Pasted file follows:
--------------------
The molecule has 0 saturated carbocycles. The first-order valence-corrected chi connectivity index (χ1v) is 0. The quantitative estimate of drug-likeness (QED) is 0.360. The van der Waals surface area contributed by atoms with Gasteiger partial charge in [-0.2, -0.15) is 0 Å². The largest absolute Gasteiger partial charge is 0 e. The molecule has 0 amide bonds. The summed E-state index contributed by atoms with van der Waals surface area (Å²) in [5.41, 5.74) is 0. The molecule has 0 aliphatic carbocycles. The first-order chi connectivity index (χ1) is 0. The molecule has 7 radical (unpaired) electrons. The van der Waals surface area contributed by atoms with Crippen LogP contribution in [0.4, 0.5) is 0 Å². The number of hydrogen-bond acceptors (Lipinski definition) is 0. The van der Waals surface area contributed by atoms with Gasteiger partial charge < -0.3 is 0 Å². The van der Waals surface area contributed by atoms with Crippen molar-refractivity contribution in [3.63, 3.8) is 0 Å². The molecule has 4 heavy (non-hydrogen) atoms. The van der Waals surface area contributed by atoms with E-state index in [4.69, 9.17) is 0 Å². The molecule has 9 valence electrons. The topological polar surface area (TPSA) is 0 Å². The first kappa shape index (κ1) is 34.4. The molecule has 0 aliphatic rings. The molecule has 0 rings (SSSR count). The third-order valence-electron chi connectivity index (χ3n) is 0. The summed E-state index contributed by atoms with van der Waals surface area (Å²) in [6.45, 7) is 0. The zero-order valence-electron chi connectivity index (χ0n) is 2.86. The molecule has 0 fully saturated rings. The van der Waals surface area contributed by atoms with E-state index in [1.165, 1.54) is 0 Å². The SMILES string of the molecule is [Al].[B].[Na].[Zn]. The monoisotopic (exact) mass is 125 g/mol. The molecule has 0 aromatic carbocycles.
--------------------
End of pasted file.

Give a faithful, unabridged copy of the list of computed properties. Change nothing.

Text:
The molecule has 0 saturated carbocycles. The first-order valence-corrected chi connectivity index (χ1v) is 0. The quantitative estimate of drug-likeness (QED) is 0.360. The van der Waals surface area contributed by atoms with Gasteiger partial charge in [-0.2, -0.15) is 0 Å². The largest absolute Gasteiger partial charge is 0 e. The molecule has 0 amide bonds. The summed E-state index contributed by atoms with van der Waals surface area (Å²) in [5.41, 5.74) is 0. The molecule has 0 aliphatic carbocycles. The first-order chi connectivity index (χ1) is 0. The molecule has 7 radical (unpaired) electrons. The van der Waals surface area contributed by atoms with Crippen LogP contribution in [0.4, 0.5) is 0 Å². The number of hydrogen-bond acceptors (Lipinski definition) is 0. The van der Waals surface area contributed by atoms with Gasteiger partial charge < -0.3 is 0 Å². The van der Waals surface area contributed by atoms with Crippen molar-refractivity contribution in [3.63, 3.8) is 0 Å². The molecule has 4 heavy (non-hydrogen) atoms. The van der Waals surface area contributed by atoms with E-state index in [4.69, 9.17) is 0 Å². The molecule has 9 valence electrons. The topological polar surface area (TPSA) is 0 Å². The first kappa shape index (κ1) is 34.4. The molecule has 0 aliphatic rings. The molecule has 0 rings (SSSR count). The third-order valence-electron chi connectivity index (χ3n) is 0. The summed E-state index contributed by atoms with van der Waals surface area (Å²) in [6.45, 7) is 0. The zero-order valence-electron chi connectivity index (χ0n) is 2.86. The molecule has 0 fully saturated rings. The van der Waals surface area contributed by atoms with E-state index in [1.165, 1.54) is 0 Å². The SMILES string of the molecule is [Al].[B].[Na].[Zn]. The monoisotopic (exact) mass is 125 g/mol. The molecule has 0 aromatic carbocycles.